Mi Yodeya is a question and answer site for those who base their lives on Jewish law and tradition and anyone interested in learning more. Join them; it only takes a minute:

Sign up
Here's how it works:
  1. Anybody can ask a question
  2. Anybody can answer
  3. The best answers are voted up and rise to the top

In this weeks Haftora - Melachim1 6:7 on the word Umakavos, Rashi translates as Dluta in Russian. To the best of my knowledge there are no other locations where Rashi translates into Russian. Why over here does Rashi translate into Russian rather than the standard French translation?

share|improve this question

Asked and answered here.

it seems quite likely that this is a later interpolation; it doesn't appear in early prints of Rashi.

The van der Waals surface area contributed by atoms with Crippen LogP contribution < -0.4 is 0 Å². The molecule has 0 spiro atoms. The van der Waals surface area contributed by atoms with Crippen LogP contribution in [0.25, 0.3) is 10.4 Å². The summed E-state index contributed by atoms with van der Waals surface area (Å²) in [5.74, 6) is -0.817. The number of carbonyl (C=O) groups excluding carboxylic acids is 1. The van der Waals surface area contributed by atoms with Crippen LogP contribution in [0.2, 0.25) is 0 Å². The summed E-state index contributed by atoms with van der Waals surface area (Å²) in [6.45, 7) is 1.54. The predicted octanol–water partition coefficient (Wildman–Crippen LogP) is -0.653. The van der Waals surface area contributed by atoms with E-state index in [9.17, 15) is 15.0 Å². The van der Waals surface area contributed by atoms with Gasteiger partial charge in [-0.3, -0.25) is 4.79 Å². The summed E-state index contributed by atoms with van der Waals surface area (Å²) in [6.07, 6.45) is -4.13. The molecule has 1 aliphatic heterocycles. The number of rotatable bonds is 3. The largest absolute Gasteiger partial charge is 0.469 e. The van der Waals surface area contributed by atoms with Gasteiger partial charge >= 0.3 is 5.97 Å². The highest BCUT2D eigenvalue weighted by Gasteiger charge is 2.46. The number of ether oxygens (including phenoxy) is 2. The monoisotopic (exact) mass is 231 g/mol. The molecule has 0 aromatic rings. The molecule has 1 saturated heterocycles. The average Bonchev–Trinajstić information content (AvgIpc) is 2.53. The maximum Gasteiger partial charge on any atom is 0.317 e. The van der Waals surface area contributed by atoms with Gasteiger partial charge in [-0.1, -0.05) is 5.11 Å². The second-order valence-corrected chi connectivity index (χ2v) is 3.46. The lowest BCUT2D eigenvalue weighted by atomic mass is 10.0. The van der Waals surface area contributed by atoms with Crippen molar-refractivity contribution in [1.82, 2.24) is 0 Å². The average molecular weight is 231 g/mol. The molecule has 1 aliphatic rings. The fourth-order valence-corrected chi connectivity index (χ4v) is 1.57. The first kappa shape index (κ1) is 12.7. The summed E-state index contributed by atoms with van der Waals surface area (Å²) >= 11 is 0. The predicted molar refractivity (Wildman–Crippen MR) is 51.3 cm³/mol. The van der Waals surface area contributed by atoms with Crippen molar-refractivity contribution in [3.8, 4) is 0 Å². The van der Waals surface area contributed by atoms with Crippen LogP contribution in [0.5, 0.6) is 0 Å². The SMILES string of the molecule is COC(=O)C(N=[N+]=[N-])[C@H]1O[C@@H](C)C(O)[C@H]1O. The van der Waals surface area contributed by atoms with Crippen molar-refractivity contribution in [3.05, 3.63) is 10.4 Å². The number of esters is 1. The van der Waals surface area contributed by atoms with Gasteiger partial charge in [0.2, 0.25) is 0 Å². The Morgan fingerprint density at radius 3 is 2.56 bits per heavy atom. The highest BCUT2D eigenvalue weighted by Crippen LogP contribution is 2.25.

In several places, though, Rashi refers to לשון כנען, which was a popular term at the time for the Slavic languages (based on the equation of "Slav" with "slave" and the association of the latter with Canaan). These include Deut. 3:9 (שניר הוא שלג... ובלשון כנען), Shabbos 20b in Hagahos HaBach (פסולתא דזיפתא... עיטרן שקורין דוהינו בלשון כנען), Avodah Zarah 28b (חיפושתא... ובלשון כנען קרוקי"ם) and 51b (דסחיפא לה משכילתא ארישיה... כלי ארוך ובלשון כנען אקדון). Some of these might indeed be Polish, although I don't know.

share|improve this answer

Rav Eliyahu Essas, one of the most respected Russian rabbanim, answers this question on the verse Melachim I 6:7 here (in Russian though). The basic sense is that it is a typo.

If one replaces the samech in rusi with mem, and they are very similar in print, one gets rumi or romi - translation to Latin, and indeed the word dolatum means to shape stones and in some variants of Latin, the word is dolita, almost identical to the one cited by Rashi.

share|improve this answer

Your Answer


By posting your answer, you agree to the privacy policy and terms of service.

Not the answer you're looking for? Browse other questions tagged or ask your own question.